ASELLIUS’S discovery of the lacteals in VICQ-D’AzYR, the curious zootomical dis-quadrupeds was known for twelve years coveries of LYONNET, Gorzr, DE GEER,before VESLINGIUS detected them in the MuLLER, SPALLANZANI, and FONTANA;human body. the many useful contributions of SCARPA,That minute and indefatigable zooto- GouAN, LESKE, BLOCH, CAMPARETTI,

Mist, Sw AMMERDAM, whose splendid Bi- STE>r0, Kn:LlVIYER, PETIT, FERREIN,MIa Naturse" has thrown so much light I BAR7HEZ, HFDWIG, RAFN, BLAKE, TE-on the organization of the lowest tribes of NoN, LoRDAT, RosENMULLER, GEOFFROY,animals, was the first who observed the MERREM, and the elder :lI/fECKEL, and thevalves in the absorbent vessels in 1664. useful labours of our countrymen DOUG-The absorbent vessels themselves had been LASS, HEWSON, MONRO primus and se-discovered about ten years before both in cundus, and the two HuNTERS, not onlyEngland and Sweden. enlarged the boundaries of the science inThe importance of the discoveries thus all its departments, and raised its import-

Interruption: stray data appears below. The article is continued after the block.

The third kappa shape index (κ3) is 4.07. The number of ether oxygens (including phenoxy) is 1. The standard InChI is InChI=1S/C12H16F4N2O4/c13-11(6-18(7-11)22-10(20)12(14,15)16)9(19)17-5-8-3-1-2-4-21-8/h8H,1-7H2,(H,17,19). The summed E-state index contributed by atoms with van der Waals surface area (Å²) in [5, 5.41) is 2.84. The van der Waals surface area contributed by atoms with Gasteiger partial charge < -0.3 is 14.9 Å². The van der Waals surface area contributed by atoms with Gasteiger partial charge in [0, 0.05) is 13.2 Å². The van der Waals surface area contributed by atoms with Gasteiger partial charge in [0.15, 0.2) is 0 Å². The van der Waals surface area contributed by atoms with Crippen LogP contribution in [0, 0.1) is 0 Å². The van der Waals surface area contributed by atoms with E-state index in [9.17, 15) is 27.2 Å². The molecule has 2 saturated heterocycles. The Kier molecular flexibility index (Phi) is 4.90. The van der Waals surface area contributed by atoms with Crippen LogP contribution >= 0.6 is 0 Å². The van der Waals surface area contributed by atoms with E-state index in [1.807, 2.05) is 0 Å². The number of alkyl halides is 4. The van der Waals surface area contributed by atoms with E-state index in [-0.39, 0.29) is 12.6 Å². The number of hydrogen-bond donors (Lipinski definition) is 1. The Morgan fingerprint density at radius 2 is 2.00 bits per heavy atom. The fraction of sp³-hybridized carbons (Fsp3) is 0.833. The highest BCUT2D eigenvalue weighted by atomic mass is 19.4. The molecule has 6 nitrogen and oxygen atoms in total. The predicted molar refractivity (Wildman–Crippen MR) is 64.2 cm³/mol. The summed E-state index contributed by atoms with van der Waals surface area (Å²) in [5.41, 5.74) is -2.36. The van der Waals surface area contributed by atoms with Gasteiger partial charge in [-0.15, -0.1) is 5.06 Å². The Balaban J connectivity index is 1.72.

due to comparative anatomy in illustrating ance in the scale of knowledge, by thethe anatomy and physiology of the human numerous useful applications of its prin-body, and the numerous improvements ciples which they pointed out, and by thethey introduced into medical science, gave luminous views they unfolded regardinga new impulse to the study in most of the the general laws of animal organization,schools of Europe. but succeeded also in giving an impulseThe zootomical details of SEVERINUS to the study in many of the first univer-